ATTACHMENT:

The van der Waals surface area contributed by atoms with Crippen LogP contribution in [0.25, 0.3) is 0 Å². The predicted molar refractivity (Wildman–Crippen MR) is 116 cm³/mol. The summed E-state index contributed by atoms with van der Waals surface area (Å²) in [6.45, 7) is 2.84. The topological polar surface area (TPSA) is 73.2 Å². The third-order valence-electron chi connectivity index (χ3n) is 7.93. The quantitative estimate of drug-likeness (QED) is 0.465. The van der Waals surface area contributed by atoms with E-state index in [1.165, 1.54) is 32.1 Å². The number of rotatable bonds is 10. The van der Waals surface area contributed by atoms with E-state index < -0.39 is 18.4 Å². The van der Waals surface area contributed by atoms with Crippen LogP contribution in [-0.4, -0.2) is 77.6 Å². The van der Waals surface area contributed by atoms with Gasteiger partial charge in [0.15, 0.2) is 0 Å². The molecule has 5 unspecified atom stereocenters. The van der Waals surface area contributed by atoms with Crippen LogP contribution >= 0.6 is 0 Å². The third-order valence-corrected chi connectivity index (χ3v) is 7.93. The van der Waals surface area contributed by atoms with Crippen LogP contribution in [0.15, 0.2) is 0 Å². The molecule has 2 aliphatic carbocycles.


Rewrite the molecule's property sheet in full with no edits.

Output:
The van der Waals surface area contributed by atoms with Crippen LogP contribution in [0.25, 0.3) is 0 Å². The predicted molar refractivity (Wildman–Crippen MR) is 116 cm³/mol. The summed E-state index contributed by atoms with van der Waals surface area (Å²) in [6.45, 7) is 2.84. The topological polar surface area (TPSA) is 73.2 Å². The third-order valence-electron chi connectivity index (χ3n) is 7.93. The quantitative estimate of drug-likeness (QED) is 0.465. The van der Waals surface area contributed by atoms with E-state index in [1.165, 1.54) is 32.1 Å². The number of rotatable bonds is 10. The van der Waals surface area contributed by atoms with E-state index < -0.39 is 18.4 Å². The van der Waals surface area contributed by atoms with Crippen LogP contribution in [-0.4, -0.2) is 77.6 Å². The van der Waals surface area contributed by atoms with Gasteiger partial charge in [0.15, 0.2) is 0 Å². The molecule has 5 unspecified atom stereocenters. The van der Waals surface area contributed by atoms with Crippen LogP contribution >= 0.6 is 0 Å². The third-order valence-corrected chi connectivity index (χ3v) is 7.93. The van der Waals surface area contributed by atoms with Crippen LogP contribution in [0.15, 0.2) is 0 Å². The molecule has 2 aliphatic carbocycles.